Drummer of Jarbola before Arsenal Fest: “I want to listen to ADF again after 20 years, I’m curious how they sound now”

The Belgrade band Jarboli will perform on June 27th at Arsenal Fest, so we talked to Nemanja Aćimović, the drummer of Jarboli.

It’s been, if I’m not mistaken, eight years since Jarboli’s last performance. Recently, you had two consecutive nights of performances. What does it feel like to be back on stage?

Jarboli have been around since 1991 in the same lineup; you could say we’ve known each other for a whole lifetime. Concerts are a normal state of affairs for us. It’s not the first time we’ve taken a break from the band’s work; that’s our secret to longevity. But as for the concerts at the Kontakt festival and the audience that clearly missed us a lot, I have to say that the general impression in the band is that the reaction and reception from the audience have never been better, for which we are very grateful to them. That’s the only indicator I care about when it comes to impressions from performances.

Has anything changed during all these years that you haven’t played? What did you miss the most?

We missed the positive frenzy around performances, nervousness, heightened emotions, and contact with the audience. It took us a couple of days for the euphoria to subside after the concerts, truly a feeling worth existing for. As for the world around us, I’m afraid not much has changed, especially for the better…

Are you preparing something new for us? Your last album was released in 2014.

The new album is ready; we’re waiting for autumn because it’s a good time to release an album. In the meantime, a music video for one of the songs from the album will be released. We’ve already released two music videos from the new album for the songs “Mladost” and “Zabluda”.

What messages does Jarboli’s music convey?

The messages are obvious for those who want to hear them, but certainly, it’s up to the listeners’ imagination to hear something else in our lyrics. Everyone should be given space to experience and understand our music as they wish.

You’ll be performing on the first day of Arsenal Fest. Have you played in Kragujevac before? What do you think of the local audience there?

We’ve played at SKC and at the Youth Center in Kragujevac. It’s one of the few Serbian cities where alternative music is very prevalent and respected. That’s an exceptional thing in itself. As for the festival itself, it expects an audience from the whole region, especially when you see this year’s lineup. We can’t wait to perform.

You’ll be sharing the Garden stage the same night with Svemirko, Ničim izazvan, Keni nije mrtav… Considering you have much more years of musical experience, what do you think of the music they all create?

New generations bring freshness to music. It’s not prudent to evaluate and generalize the music of bands that are different in expression. The only thing we can do is to support them to continue following their intuition and be uncompromising artists.

And, will you “pop over” to the Main stage for Dogstar, Partibrejkers, ADF?

If it’s not too crowded 🙂 Just kidding, of course. Boris and I helped Partibrejkers record their latest album, and I want to listen to ADF again after 20 years, I’m curious how they sound now.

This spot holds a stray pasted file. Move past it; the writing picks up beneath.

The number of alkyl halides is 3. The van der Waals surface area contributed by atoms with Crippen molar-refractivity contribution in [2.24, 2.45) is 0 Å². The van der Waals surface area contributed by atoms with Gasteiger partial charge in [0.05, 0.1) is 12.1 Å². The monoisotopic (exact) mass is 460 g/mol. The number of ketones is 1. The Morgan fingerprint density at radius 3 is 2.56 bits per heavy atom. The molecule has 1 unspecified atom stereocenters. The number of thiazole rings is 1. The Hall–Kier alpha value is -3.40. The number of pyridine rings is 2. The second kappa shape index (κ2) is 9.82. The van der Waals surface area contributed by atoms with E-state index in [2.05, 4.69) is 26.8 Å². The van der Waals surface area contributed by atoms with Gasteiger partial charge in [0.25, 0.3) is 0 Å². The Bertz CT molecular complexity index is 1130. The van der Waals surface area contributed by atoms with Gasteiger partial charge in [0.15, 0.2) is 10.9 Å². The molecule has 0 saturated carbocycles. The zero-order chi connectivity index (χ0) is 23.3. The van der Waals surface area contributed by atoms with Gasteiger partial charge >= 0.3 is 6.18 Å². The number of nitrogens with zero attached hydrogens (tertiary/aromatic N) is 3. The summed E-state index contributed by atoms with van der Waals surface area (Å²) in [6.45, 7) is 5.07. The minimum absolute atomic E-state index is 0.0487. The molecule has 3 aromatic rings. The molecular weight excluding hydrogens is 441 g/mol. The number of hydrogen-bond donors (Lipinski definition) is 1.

What’s your overall opinion on festivals and performances at them?

Festivals have become the primary music events; they offer a great opportunity to see multiple bands in one place and meet a large number of acquaintances and music enthusiasts. Also, the amount of positive energy generated by a music festival is invaluable and highly beneficial for all attendees. For us, festivals are a chance to showcase ourselves and prove our worth to a large audience who may not have had the opportunity to hear us before.

What do you think about today’s music scene? Any new musical directions?

If we’re talking about our scene, I would say the offerings have never been more diverse. I’m very pleased to see that more and more people are deciding to try their hand at playing an instrument. However, it’s not easy to talk about new musical directions, considering that today’s music is mostly a combination of various influences from the past.

Do Jarboli have their, so to speak, musical successors?

Certainly, and I must say I’m very glad about that. I would encourage bands to believe in what they do and to work hard. I believe it’s perhaps most important for a band to find its own expression and follow that path. I’m glad that we are role models for young musicians; it’s a great honor and privilege for us.

Top 3 new bands?

Gazorpazorp, Skofja Loka VIS, Njuskaci Jabuka.

Jarboli have been around for a little over 30 years. What were your beginnings like… What is the “recipe” for staying on the scene for so long?

We started playing together towards the end of primary school. That period of growing up is full of enthusiasm and high expectations. I must emphasize that without the unconditional support of our parents, we wouldn’t have gotten through that initial period because, as I’ve already mentioned, we were extremely young for that kind of engagement. Our parents waited for us outside the Academy to take us home after our first performance in that club.


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The members of Jarboli are indeed quite talented. Boris is a poet, Daniel as well, Žolt is a visual artist, and you’re a multi-instrumentalist… How much does this versatility influence the music you create?

Certainly, yes. I believe an artist should have the broadest interests and perspectives on the world. As for the music itself, each of us brings our own unique expression, which, in interaction among us, shapes Jarboli.

And finally, what message would you have for everyone?

Enjoy the Arsenal festival, see you there…